The idea of the club continuing after she graduates is something Han loves. For now, Han said that she and the Red Cross Club members are busy setting up a fundraiser for hurricane relief. They are also hoping to host a blood drive in the spring.

Han has a bit of Red Cross volunteer inspiration of her own, too. She adds, “Get involved early and become an active volunteer! Help out with whatever you can and don’t be afraid to ask questions!”

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By Caroline Hroncich, American Red Cross Volunteer and Villanova student

As a senior in college, I have come to think of this time in my life as a stepping-stone between childhood and adulthood. You are given freedom, but are not yet required to be completely independent. We often don’t realize how much we rely on our universities to provide us with essentials. Personally, I did not realize how much I relied on my school until Superstorm Sandy hit.

Until Sandy, I had never thought about what I would do in the face of a disaster at college. I have distinct memories of my 19-year-old self, perched atop my bunk bed, listening to rain pound the window. The lights flickered frequently, threatening to die; all I had to eat was a bag of tortilla chips. I was completely unprepared. The school lost power, the dining hall could not be kept open, and my friends and I found ourselves confined to our dorm rooms while the storm raged around us. After talking to my friends who attend other universities, I realized this was not an uncommon experience.

While universities are equipped to deal with disasters, it is equally as important for students to prepare. During my junior year, a major snowstorm hit, leaving me (I was now living in an on-campus apartment) without power. Being without light meant there was a mad rush to purchase battery-powered lamps, leaving many students without alternative options to light their apartments. I lost most of my refrigerated food. The school urged everyone to go home, but since I did not live a convenient distance, that was not an option. A few of my friends considered going to a nearby hotel for the night.

rco_blog_img_CollegePrepAs a freshman, I laughed at my parents when they insisted I keep things like a flashlight in my dorm room. Now I realize how truly important those things are. Keeping items like a flashlight, extra batteries and a small portable lamp in your dorm are essential when it comes to emergency preparedness. Even food is important to keep in your room, just in case the dining halls are unable to serve you. My experience has definitely taught me that as we go about our busy college lives it’s important to stop for a second and think about if we are truly prepared.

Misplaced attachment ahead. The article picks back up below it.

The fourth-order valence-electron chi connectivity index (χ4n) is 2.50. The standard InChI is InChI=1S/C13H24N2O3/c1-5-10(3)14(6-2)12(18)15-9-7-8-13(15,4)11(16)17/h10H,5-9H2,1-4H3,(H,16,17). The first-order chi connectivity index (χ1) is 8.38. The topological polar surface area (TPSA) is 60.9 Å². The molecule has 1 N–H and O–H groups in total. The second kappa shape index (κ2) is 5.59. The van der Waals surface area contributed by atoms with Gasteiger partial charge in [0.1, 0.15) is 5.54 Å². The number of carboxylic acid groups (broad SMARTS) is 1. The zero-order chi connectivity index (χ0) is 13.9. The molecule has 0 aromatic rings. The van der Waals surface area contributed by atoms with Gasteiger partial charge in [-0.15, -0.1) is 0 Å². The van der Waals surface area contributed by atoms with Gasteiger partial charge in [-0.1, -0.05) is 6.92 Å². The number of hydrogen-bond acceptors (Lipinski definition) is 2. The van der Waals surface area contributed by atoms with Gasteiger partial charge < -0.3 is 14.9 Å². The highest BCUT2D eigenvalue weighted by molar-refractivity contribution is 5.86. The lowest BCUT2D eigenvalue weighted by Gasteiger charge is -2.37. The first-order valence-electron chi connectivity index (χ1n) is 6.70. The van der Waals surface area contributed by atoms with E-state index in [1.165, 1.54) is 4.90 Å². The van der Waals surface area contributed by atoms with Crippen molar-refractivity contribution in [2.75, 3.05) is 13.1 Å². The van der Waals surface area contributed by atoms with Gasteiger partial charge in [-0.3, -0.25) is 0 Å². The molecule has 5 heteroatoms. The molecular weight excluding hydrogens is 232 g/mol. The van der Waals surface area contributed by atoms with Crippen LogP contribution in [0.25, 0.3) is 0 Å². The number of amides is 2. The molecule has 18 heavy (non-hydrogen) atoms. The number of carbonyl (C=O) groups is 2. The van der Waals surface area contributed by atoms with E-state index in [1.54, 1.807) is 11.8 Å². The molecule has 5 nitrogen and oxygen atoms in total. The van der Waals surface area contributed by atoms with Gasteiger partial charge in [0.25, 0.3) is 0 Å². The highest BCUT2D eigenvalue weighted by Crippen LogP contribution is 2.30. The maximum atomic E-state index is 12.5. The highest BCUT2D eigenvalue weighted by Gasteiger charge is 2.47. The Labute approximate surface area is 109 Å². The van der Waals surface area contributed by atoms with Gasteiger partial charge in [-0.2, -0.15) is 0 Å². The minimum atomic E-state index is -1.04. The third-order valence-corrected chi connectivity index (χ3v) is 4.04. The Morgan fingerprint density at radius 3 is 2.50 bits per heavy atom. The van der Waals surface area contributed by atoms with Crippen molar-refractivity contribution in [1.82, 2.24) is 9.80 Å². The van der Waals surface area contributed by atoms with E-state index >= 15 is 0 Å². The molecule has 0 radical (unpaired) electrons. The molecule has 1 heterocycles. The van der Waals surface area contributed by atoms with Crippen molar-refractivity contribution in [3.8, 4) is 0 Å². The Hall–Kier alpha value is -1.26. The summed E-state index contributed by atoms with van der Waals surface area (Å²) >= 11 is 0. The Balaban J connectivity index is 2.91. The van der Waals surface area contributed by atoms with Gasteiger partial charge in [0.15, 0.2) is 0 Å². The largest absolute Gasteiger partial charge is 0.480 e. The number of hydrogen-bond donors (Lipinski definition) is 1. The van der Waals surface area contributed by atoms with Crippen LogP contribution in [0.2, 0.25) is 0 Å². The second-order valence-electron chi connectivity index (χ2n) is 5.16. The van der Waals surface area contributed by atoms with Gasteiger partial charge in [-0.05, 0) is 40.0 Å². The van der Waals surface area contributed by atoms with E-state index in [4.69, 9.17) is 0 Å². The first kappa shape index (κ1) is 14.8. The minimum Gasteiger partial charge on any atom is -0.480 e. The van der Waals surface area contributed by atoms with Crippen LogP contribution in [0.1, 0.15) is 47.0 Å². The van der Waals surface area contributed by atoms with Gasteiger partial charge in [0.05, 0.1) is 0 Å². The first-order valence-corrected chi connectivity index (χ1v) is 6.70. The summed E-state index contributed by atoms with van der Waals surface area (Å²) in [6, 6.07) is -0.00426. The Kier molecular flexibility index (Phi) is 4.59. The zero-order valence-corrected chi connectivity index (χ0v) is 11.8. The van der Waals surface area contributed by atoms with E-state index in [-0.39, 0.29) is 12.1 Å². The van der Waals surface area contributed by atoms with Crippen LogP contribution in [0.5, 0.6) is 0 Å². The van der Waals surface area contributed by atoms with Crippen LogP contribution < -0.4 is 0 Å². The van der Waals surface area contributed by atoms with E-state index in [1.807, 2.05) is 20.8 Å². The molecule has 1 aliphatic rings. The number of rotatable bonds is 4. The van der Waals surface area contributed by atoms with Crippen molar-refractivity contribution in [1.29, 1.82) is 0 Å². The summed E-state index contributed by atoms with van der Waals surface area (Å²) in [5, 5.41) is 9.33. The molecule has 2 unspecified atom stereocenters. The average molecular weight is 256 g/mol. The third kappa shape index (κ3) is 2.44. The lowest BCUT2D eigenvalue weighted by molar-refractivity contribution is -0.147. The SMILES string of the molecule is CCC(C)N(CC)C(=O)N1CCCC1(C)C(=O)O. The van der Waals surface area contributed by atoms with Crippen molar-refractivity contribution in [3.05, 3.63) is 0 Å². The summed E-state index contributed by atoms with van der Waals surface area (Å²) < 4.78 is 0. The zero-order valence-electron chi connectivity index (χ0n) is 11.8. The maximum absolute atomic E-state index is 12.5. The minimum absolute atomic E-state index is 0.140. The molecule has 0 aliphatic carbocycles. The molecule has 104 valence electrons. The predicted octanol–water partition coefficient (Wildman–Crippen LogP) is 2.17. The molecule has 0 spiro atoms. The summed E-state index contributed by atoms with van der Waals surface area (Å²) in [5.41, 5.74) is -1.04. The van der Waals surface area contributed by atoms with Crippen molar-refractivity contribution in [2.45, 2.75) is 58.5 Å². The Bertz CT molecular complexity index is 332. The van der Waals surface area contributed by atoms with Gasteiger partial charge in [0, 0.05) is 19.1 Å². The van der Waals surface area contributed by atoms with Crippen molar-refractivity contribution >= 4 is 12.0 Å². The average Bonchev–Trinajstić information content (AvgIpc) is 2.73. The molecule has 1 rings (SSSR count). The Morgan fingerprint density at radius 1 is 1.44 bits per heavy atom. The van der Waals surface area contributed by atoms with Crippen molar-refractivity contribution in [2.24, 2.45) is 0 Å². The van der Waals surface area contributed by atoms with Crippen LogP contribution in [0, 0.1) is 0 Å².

— Cross-posted from the American Red Cross of Greater New York’s Blog

 

 

 

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Although I’ve only been interning with the Red Cross Communications team for several weeks, I have already gained an entirely new perspective on both this community and providing assistance to those in need. The future of the Red Cross is dependent on volunteers who recognize the importance of this organization and then donate their efforts towards fulfilling its mission.

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During my time at the Red Cross, I have had the opportunity to assist outside of the office. One day, I hope to be part of the Disaster Action team and respond to local disasters. So far, the closest that I have come to disaster response is participating in Red Cross Fire Safety Walkthroughs. During Fire Safety Walkthroughs, Red Cross workers distribute fire safety materials, such as educational materials as well as a 9-volt battery for smoke detectors. The educational material comes in multiple languages and provides individuals with information on how to prevent a fire, making an escape plan and pet fire safety.  In the past several weeks, I’ve participated in Fire Safety Walkthroughs in the two communities surrounding the fatal fires at Gesner Street and North Sixth Street. When fire suddenly destroys homes and claims the lives of community members, the scene is always very sensitive.  It has been difficult to see the tremendous toll these disasters have on communities. As we made our way up and down the streets, I did my best to be respectful to people’s properties, especially the homes where the fires occurred.

Gesner St Fire picture of Laurel